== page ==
I know, there's always some excuse for me not coming back here with 400 whp from my trusty STI. So here's the latest: I dislocated my right shoulder, and am just a week back from surgery to repair it. One of the many downsides of shoulder surgery is that I can't row a manual transmission for a while. So the STI (and my Mini Cooper S) have been sitting at the shop while I borrow a friend's Scion TC automatic. (Thanks, Larry!)
Just so I'm not ending this post with my medical history, I thought I'd comment a little on the latest Japanese-market special edition STI, the STI Carbon. It's basically like your regular STI, but it's got a carbon fiber roof (like the BMW M3 and M6 cars) for reduced weight up high, where the weight reduction does the most good in lowering the car's center of gravity. Sounds fine, but there's more! There's...an automatic transmission??? Oh, and some suede seats and dash, but whatever. Autoblog, among others, said it "...doesn't make sense."
Here in the U.S. the transmission choice seems downright bizarre in a car of this type, but there's some precedent for this kind of thing in Japan. Of course, the current-model Mitsubishi Evolution X is available with a twin-clutch auto-manual gearbox, but back in 2002 Mitsubishi produced the Evolution VII GT-A, which had a regular slushbox automatic transmission, plus more sound deadening than the regular Evo. It was termed a "gentleman's express" car, something a little more civilized than the normal boy-racer Evo.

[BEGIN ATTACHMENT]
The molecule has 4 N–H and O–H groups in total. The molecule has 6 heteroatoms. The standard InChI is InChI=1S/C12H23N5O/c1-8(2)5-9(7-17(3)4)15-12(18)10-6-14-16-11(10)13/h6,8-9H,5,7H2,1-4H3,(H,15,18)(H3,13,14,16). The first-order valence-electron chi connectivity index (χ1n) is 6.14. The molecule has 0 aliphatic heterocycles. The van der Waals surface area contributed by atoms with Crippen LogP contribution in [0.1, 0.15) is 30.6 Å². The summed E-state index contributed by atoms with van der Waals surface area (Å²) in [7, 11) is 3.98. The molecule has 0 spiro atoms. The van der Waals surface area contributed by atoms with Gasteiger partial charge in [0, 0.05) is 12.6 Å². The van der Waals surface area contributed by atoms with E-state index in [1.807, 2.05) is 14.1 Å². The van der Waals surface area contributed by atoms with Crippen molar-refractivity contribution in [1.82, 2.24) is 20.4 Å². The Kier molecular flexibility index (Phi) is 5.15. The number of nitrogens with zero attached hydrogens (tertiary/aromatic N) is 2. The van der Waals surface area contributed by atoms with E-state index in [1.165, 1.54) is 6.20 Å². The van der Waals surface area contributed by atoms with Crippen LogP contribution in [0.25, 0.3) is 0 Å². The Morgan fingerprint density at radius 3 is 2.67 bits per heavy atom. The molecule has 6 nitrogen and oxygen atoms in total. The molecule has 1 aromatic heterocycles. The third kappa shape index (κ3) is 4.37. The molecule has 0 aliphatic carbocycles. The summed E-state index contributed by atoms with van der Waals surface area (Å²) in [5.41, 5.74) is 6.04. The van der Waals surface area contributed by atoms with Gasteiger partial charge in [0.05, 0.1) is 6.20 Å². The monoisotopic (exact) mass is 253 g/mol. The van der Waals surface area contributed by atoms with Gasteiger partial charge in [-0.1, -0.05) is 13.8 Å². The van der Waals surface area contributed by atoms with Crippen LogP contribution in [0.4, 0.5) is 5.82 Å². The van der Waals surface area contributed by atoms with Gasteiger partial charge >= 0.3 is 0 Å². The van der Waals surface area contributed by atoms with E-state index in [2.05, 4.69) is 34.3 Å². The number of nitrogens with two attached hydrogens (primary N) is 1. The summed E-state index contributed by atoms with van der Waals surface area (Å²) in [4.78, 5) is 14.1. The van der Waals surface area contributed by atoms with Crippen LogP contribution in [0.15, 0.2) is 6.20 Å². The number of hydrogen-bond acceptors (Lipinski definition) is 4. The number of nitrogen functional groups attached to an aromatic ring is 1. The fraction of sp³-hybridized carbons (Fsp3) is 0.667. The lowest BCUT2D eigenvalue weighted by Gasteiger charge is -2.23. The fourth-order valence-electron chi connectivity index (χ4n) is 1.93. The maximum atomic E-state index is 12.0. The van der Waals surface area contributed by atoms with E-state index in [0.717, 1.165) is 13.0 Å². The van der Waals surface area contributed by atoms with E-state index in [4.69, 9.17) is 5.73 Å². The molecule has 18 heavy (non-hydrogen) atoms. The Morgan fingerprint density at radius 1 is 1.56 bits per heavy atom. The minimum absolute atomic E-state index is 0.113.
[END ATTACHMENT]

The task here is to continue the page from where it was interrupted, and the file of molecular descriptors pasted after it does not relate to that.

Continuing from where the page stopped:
Indeed, in Japan you'll see "salarymen" business-suit-wearing drivers on the highway in all sorts of high-performance cars, many of them modified. It's FAR more expensive and difficult to own and maintain multiple cars there, so most of these are their drivers' only cars. That means they have to do double-duty, sometimes as track cars and daily commuters. There are lots more wagons there -- if you're going to have to live with only one car, a wagon is quite useful -- and many of those are heavily modified. (As a former Legacy GT wagon owner, I go nuts over the huge quantity of modified Legacies I see in Japan.)
So in that context, the dichotomy of the performance-enhancing carbon roof against the performance-sapping (but maybe utility- or comfort-adding) automatic transmission makes some sort of sense. The STI hatchback layout has high utility -- it's a decent alternative to a full-on wagon in terms of cargo space. But maybe the businessman would like something just a little more relaxing during that long Tokyo commute. We'll see. Remind me next year and I'll report back whether it was a sales success or not.